Page:Jubilee Book of Cricket (Second edition, 1897).djvu/430

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this country can truly point to cricketing achievements of an illustrious character, but I doubt if any county can boast of a brotherhood of such fine physique, and such genuine all-round sportsmen, as the Walkers, of Middlesex fame. The most celebrated of this band of brothers were Mr V. E. Walker and Mr I. D. Walker. "V. E." was one of the finest lob-bowlers England has ever seen. He appeared for the Gentlemen of England against the Players when but nineteen years of age, and in 1859, for England v. Surrey, he scored 20 not out and 108, and obtained all the wickets in the first innings of his opponents. He repeated this feat of capturing all the wickets in an innings at Mote Park, Maidstone, in 1864 for the Gentlemen of Middlesex against the Gentlemen of Kent, while he followed this up for the third time in the Middlesex v. Lancashire match at Manchester in 1865. Very few noblemen or gentlemen have done more to encourage cricket than Mr V. E. Walker. In 1890 he presented to the Southgate Local Board fifteen acres of land of the value of £5000 for the purpose of a public recreation-ground. In May 1891 he was elected President of the M.C.C. But for the Walkers there would have been no Middlesex cricket.

Mr J. B. Payne, in his descriptive notes of Middlesex cricket, contributed to 'The Cricket-Field' in 1894, writes: —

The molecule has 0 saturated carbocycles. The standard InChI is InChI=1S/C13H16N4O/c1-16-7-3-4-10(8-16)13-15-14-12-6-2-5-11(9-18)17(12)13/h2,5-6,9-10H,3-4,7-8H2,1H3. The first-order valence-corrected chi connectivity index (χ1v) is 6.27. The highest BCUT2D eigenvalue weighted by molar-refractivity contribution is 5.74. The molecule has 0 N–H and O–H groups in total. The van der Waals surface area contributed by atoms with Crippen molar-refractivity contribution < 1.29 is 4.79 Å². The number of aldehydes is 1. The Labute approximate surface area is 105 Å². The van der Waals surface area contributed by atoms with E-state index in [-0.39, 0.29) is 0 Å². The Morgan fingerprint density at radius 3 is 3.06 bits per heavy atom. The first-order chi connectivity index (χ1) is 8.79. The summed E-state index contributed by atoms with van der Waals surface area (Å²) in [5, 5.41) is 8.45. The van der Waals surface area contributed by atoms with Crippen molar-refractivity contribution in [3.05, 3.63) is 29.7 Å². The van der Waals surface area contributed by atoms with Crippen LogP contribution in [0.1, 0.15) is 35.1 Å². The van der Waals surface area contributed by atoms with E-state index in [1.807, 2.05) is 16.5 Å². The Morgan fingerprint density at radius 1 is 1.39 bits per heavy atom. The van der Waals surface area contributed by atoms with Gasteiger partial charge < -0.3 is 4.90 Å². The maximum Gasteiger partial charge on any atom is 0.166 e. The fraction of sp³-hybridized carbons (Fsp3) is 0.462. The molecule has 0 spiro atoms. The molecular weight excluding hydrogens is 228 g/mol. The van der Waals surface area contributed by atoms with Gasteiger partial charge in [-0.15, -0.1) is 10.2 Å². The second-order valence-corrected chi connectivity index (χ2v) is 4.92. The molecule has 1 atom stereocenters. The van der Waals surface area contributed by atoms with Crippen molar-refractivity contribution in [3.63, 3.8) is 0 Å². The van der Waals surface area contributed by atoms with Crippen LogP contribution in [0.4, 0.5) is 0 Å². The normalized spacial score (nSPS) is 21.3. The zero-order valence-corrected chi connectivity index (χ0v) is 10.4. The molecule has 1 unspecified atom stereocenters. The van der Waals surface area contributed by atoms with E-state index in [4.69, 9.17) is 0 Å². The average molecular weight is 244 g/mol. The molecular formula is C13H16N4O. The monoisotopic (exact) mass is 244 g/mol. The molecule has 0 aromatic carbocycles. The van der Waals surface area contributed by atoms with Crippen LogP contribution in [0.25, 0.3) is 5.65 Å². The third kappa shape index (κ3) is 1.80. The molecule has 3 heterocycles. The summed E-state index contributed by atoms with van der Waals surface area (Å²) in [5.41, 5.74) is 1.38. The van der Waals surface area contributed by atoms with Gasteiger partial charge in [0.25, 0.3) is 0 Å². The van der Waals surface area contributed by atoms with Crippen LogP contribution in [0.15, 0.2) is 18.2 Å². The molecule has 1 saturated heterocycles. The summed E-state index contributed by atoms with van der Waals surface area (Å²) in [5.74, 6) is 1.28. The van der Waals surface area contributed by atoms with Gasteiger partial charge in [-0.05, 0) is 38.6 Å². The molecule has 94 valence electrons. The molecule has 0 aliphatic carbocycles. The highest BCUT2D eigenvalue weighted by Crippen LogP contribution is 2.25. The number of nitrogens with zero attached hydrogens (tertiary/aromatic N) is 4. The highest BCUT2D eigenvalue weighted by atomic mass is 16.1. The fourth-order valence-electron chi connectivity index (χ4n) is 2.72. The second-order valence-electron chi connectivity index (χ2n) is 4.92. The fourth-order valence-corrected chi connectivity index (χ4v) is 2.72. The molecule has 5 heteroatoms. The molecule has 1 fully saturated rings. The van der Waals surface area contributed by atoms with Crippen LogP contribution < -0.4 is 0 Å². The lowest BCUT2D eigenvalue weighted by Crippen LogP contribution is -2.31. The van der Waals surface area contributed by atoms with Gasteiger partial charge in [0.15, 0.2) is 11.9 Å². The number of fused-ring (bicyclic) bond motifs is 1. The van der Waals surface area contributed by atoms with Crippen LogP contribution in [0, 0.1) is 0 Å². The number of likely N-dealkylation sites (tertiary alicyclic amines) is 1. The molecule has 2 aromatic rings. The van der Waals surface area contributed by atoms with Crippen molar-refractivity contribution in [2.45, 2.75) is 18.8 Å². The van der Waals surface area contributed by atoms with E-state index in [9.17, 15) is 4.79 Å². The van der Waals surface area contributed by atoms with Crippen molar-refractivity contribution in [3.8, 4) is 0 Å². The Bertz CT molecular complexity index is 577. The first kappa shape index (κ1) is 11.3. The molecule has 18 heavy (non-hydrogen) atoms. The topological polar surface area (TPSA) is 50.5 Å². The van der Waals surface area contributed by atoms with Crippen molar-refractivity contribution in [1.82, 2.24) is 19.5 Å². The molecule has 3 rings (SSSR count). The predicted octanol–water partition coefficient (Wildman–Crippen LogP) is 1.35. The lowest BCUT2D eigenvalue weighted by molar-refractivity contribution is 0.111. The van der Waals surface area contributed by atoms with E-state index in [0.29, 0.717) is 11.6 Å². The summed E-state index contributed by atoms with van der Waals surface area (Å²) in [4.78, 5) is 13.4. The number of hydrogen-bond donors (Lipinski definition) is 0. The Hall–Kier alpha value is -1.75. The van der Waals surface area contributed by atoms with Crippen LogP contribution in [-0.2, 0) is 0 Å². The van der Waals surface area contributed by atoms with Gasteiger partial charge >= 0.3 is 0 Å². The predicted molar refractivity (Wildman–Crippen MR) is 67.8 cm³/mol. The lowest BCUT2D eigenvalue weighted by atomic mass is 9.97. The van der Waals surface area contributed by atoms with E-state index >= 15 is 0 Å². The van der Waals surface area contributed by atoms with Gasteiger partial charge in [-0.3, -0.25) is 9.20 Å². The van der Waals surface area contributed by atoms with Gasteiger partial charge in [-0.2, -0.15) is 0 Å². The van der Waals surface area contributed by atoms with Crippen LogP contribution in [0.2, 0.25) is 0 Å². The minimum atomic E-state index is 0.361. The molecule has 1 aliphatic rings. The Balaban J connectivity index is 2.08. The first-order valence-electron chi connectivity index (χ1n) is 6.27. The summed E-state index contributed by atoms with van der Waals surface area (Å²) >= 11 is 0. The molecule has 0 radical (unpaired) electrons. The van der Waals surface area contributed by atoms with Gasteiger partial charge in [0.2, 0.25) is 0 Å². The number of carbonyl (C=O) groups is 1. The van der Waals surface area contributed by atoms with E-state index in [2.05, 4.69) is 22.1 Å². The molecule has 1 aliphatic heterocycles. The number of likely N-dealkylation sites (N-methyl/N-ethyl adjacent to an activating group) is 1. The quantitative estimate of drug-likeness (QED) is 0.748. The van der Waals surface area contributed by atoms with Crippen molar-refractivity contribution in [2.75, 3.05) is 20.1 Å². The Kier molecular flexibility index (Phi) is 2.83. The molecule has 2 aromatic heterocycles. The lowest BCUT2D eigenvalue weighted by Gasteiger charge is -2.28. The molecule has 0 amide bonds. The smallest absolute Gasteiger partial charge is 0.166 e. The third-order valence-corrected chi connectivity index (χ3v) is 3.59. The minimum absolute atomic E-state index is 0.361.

Meantime the press was warmly urging the necessity of a county club for Middlesex, and a meeting was held in 1864, over which the Hon. Robert Grimston presided, at which it was actually formed. Two hundred and fifty members were mustered within a year, and a ground laid out at the back of the Lamb Tavern, Islington, afterwards known as "The Cattle-Market Ground." After a trial match between "Twelve Gentlemen and Fourteen Colts," which resulted in a tie, the Middlesex team went down to Newport Pagnell to meet the newly fledged Buckinghamshire Club. C. G. Lane, C. D. Marsham (the great Oxford bowler), Charles Marsham, Tom and George Hearne, were no mean opponents, but Middlesex, who played Pooley (afterwards of Surrey), left off with a good deal the best of the draw. Even in those days the "county qualification" exercised the minds of men, and the Middlesex eleven which thrashed Sussex in the first county match on the Cattle-Market Ground was impugned by one of the sporting journals. Tom and George Hearne were declared to be natives of Bucks, Mr T. Case of Lancashire, Mr J. J. Sewell of Gloucestershire, and Pooley of Surrey. Even "Tiny Wells was not spared, being inconsistently assailed as a resident in Sussex, though born in Middlesex. A man could then play for as many counties during one season as he could claim connection with; hence the two Hearnes divided their favours between Bucks and Middlesex. Suffice it to say that at the end of the season Hampshire had been beaten twice, Sussex once, and Bucks once, the only defeat being in the return with Sussex. The victory over Bucks was worthy of Stoddart